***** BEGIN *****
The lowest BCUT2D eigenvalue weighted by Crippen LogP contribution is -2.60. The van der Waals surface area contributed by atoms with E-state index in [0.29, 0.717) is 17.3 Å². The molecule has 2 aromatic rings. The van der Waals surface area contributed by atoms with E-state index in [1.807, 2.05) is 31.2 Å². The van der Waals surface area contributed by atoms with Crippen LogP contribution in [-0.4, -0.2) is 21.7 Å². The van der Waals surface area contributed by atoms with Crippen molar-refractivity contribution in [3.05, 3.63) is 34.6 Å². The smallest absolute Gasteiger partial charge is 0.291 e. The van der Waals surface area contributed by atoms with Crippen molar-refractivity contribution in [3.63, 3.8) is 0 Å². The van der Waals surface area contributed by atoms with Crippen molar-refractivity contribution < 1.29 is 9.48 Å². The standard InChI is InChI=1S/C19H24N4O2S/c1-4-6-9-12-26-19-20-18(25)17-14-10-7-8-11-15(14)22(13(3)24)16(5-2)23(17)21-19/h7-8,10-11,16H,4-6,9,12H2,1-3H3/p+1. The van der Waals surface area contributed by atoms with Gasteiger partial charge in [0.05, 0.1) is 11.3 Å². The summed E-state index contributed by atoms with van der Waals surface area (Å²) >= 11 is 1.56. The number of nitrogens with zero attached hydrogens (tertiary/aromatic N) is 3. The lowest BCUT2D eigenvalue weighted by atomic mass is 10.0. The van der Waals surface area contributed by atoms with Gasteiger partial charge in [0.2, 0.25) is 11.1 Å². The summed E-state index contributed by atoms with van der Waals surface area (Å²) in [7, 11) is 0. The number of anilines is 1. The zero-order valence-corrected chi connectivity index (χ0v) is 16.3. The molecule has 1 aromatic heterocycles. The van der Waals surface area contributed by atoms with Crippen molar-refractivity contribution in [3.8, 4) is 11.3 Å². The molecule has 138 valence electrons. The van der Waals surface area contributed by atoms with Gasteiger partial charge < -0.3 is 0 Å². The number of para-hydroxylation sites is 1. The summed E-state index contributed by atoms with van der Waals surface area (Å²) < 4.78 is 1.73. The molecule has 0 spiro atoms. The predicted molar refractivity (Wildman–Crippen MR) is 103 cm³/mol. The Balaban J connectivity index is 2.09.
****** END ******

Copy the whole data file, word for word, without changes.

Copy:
The lowest BCUT2D eigenvalue weighted by Crippen LogP contribution is -2.60. The van der Waals surface area contributed by atoms with E-state index in [0.29, 0.717) is 17.3 Å². The molecule has 2 aromatic rings. The van der Waals surface area contributed by atoms with E-state index in [1.807, 2.05) is 31.2 Å². The van der Waals surface area contributed by atoms with Crippen LogP contribution in [-0.4, -0.2) is 21.7 Å². The van der Waals surface area contributed by atoms with Crippen molar-refractivity contribution in [3.05, 3.63) is 34.6 Å². The smallest absolute Gasteiger partial charge is 0.291 e. The van der Waals surface area contributed by atoms with Crippen molar-refractivity contribution in [3.63, 3.8) is 0 Å². The van der Waals surface area contributed by atoms with Crippen molar-refractivity contribution < 1.29 is 9.48 Å². The standard InChI is InChI=1S/C19H24N4O2S/c1-4-6-9-12-26-19-20-18(25)17-14-10-7-8-11-15(14)22(13(3)24)16(5-2)23(17)21-19/h7-8,10-11,16H,4-6,9,12H2,1-3H3/p+1. The van der Waals surface area contributed by atoms with Gasteiger partial charge in [0.05, 0.1) is 11.3 Å². The summed E-state index contributed by atoms with van der Waals surface area (Å²) >= 11 is 1.56. The number of nitrogens with zero attached hydrogens (tertiary/aromatic N) is 3. The lowest BCUT2D eigenvalue weighted by atomic mass is 10.0. The van der Waals surface area contributed by atoms with Gasteiger partial charge in [0.2, 0.25) is 11.1 Å². The summed E-state index contributed by atoms with van der Waals surface area (Å²) in [7, 11) is 0. The number of anilines is 1. The zero-order valence-corrected chi connectivity index (χ0v) is 16.3. The molecule has 1 aromatic heterocycles. The van der Waals surface area contributed by atoms with Crippen molar-refractivity contribution in [3.8, 4) is 11.3 Å². The molecule has 138 valence electrons. The van der Waals surface area contributed by atoms with Gasteiger partial charge < -0.3 is 0 Å². The number of para-hydroxylation sites is 1. The summed E-state index contributed by atoms with van der Waals surface area (Å²) < 4.78 is 1.73. The molecule has 0 spiro atoms. The predicted molar refractivity (Wildman–Crippen MR) is 103 cm³/mol. The Balaban J connectivity index is 2.09.